FILE PHOTO: A Virgin Atlantic Boeing 747-400 takes off from Manchester Airport, Britain, January 8, 2018.Picture: REUTERS/PHIL NOBLE
FILE PHOTO: A Virgin Atlantic Boeing 747-400 takes off from Manchester Airport, Britain, January 8, 2018.Picture: REUTERS/PHIL NOBLE

London — Virgin Atlantic won a court ruling blocking a strike by a group of its pilots during the Christmas and New Year holidays.

Judge Akhlaq Choudhury granted the airline an injunction against the pilots, saying the breakaway union didn’t inform the airline how many captains and first officers were striking.

The walkout, which was due to start on December 22, just as the festive holidays were set to start, was called over a dispute about union recognition. While Virgin Atlantic said it would still have been able to maintain flight schedules, the strike was “designed to cause the maximum in financial loss and disruption”.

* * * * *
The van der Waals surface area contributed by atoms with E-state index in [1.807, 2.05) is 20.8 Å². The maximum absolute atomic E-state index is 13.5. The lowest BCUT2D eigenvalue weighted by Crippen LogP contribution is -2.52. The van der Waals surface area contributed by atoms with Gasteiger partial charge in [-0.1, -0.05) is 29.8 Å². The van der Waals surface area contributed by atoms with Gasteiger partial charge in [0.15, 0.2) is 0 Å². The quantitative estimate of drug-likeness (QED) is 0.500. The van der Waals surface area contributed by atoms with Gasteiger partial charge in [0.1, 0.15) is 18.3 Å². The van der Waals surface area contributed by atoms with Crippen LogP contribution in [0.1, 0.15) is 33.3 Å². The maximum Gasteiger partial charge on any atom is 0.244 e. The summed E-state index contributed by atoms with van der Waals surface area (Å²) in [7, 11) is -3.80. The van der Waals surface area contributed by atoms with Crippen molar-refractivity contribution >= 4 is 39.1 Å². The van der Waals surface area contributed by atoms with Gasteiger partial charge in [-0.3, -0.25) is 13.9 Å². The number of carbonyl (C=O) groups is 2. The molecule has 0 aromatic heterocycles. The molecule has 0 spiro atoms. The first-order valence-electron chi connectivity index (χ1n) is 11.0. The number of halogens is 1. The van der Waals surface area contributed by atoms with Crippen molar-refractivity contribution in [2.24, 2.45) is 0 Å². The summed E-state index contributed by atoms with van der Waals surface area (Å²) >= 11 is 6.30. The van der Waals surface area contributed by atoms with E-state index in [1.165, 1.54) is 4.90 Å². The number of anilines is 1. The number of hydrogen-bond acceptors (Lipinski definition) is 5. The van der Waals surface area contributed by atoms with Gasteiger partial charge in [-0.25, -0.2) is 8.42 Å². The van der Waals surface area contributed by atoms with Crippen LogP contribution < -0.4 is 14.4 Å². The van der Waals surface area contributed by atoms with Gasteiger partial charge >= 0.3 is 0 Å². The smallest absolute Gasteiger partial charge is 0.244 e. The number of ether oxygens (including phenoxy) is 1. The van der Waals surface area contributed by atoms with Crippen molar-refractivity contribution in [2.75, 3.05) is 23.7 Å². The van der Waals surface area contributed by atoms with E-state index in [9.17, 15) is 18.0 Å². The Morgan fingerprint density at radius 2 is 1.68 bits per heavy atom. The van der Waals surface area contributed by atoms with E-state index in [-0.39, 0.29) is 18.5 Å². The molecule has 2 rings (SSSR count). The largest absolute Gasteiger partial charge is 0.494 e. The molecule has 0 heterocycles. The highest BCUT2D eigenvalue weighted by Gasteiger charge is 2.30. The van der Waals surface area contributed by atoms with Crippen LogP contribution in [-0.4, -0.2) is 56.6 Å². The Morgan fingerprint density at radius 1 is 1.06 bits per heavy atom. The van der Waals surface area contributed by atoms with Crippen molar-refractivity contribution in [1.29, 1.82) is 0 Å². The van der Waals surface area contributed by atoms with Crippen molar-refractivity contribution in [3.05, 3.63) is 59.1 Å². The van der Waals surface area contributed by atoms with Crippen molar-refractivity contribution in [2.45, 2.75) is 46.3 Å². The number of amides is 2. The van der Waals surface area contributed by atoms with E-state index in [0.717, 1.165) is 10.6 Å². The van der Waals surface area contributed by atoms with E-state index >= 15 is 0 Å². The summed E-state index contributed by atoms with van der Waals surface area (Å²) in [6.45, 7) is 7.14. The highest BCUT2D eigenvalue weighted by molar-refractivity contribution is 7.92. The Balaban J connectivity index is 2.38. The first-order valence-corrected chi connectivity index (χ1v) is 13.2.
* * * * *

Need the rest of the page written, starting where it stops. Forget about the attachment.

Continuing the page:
“We took the decision to go to court reluctantly, but we felt it necessary to ensure that our customers will be able to travel over the festive period as planned,’ Virgin Atlantic said. “With the significant disruption to flights already caused by today’s [Thursday’s] closure of Gatwick Airport, our utmost priority is now getting our customers to their destinations over the festive period.”

The airline “has been forced to make its preparations with one hand tied behind its back”, John Cavanagh, a lawyer for Virgin Atlantic, said in court on Thursday.

The Professional Pilots Union represents over a third of the 965 Virgin Atlantic pilot workforce, according to its statement. David Mutty, a captain at the airline, said the cockpit crew were “fed up” with Virgin Atlantic’s refusal to recognise the union. “Pilots are, in general, a pretty conservative group of people,” he said in a written submission to the court.

Bloomberg